Here's a confession: I feel boring. Not bored, mind you-- but boring. Not only boring, but low. Down low. Singing the blues low. Low and hollow at the same time.
I once wrote of this irony: the perfect and happy images that people send out into the world have unexpected effects. Many times, instead of inspiring people, it brings them down. We like to compare and this is a problem.
I'm not down because of my friend's good fortunes or happiness. I'm down because, well, it's difficult to explain. And I know you are not my counselors or mental health professionals.
One of my favorite people, Patch Adams, once said "mental health professionals would be out of work if everyone had at least one good friend." And I have many, many good friends.
But still it exists, this sense of boring that is close to pathos. It has been raining here for several days in a row. I know I need to go outside and embrace the damp. Take a long hike. Ride my bike. Plant some flowers.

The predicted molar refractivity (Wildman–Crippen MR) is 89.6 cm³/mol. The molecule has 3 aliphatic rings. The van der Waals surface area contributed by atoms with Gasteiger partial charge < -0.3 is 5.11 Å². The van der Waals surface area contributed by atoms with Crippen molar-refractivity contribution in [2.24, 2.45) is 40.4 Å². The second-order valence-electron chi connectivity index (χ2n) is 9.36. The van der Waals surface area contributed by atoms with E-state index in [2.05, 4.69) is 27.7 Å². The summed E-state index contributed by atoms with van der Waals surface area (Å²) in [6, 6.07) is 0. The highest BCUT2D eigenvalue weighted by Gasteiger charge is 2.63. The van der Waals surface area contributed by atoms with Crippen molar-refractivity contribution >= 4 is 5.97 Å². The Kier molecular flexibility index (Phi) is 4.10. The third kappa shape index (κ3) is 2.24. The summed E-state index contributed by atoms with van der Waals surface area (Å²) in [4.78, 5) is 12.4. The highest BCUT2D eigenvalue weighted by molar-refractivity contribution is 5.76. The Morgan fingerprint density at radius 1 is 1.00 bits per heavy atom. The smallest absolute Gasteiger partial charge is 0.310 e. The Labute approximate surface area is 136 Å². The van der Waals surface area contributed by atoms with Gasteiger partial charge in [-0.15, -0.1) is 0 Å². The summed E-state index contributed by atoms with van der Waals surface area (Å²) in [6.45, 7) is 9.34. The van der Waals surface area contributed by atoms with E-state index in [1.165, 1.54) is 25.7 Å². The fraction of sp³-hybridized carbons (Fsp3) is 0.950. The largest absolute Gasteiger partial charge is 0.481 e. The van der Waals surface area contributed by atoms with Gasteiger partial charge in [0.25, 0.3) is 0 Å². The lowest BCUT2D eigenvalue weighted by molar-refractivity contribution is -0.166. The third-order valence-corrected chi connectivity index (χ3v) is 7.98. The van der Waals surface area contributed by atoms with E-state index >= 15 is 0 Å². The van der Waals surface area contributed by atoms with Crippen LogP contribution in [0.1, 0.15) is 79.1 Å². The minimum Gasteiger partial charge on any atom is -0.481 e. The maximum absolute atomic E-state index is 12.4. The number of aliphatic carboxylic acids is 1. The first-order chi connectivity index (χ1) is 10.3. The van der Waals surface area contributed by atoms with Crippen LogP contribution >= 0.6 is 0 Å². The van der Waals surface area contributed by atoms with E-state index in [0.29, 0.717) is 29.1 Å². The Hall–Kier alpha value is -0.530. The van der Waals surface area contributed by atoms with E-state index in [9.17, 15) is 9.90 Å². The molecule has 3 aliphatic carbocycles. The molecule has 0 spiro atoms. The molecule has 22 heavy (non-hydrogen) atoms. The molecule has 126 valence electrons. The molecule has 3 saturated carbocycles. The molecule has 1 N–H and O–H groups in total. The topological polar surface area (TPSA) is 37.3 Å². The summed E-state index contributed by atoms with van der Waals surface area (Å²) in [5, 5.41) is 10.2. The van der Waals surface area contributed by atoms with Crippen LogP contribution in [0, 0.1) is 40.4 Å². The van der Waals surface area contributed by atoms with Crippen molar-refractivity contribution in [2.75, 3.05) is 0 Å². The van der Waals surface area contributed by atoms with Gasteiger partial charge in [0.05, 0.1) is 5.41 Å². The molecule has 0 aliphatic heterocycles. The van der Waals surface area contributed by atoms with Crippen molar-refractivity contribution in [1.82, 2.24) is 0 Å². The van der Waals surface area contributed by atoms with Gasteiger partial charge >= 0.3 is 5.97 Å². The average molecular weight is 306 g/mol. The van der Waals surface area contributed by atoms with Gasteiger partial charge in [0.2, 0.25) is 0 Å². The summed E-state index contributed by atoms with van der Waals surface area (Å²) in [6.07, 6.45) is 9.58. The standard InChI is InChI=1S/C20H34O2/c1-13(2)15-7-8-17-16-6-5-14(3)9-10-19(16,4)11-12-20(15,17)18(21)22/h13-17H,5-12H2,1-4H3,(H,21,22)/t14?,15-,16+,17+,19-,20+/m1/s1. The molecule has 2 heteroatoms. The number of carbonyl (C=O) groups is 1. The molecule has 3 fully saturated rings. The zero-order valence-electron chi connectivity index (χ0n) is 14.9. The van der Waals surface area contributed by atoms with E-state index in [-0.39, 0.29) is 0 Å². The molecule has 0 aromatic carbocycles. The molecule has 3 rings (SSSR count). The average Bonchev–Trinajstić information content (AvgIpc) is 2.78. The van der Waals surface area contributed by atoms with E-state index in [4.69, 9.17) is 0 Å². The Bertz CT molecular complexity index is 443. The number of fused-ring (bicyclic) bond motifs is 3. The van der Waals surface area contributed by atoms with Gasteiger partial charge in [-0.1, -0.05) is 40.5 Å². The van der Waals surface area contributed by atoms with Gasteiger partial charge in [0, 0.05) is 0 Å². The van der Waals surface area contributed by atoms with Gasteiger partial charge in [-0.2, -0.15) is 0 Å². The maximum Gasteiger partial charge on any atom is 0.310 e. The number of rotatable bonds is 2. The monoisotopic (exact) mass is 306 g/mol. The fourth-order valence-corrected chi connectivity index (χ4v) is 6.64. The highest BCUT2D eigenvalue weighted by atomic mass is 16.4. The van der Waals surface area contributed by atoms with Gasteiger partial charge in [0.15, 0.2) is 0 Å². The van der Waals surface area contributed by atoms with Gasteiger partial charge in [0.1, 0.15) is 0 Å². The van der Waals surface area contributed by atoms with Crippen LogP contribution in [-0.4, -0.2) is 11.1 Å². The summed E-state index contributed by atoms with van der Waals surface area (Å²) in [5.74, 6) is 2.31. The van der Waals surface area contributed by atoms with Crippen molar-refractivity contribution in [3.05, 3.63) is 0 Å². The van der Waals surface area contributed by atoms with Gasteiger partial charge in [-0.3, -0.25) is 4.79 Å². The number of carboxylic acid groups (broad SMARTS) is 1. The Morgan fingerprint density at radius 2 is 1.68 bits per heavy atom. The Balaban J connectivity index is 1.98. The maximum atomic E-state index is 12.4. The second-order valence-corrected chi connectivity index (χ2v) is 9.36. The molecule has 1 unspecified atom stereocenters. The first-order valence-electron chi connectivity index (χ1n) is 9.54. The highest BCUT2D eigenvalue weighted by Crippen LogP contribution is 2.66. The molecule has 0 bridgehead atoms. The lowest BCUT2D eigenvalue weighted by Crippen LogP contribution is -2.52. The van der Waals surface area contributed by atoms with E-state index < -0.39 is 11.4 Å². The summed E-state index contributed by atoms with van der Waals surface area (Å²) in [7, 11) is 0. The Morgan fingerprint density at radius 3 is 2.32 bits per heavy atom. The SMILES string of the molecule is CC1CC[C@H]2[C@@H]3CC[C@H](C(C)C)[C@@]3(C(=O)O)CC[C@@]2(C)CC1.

So maybe I'll do that tomorrow. Today is passing into night. I've done the laundry, fixed a meal. I've called my family and even had two lovely conversations with Emily.
Perhaps this all comes from forgetting how much I have to be thankful for. I'm not sure.
Remember being a child on a Sunday afternoon, when everyone went to church and had a big meal? Then the adults would take long naps and everything was quiet? Sunday afternoons wore on like a peaceful eternity. It would have been nice except for that hollow feeling. The feeling you get when you are intensely homesick.
I'm familiar with meditative practices that teach how to empty ourselves in order to receive. I'm feeling this today.
In these small moments when things just take on a feeling of empty, I wonder if I'm being prepared for something. I should be thankful because boring is a quality that's better than "dangerous" or "evil" or "risky." I'm a slow train clacking through the open fields...wishing I was a plane.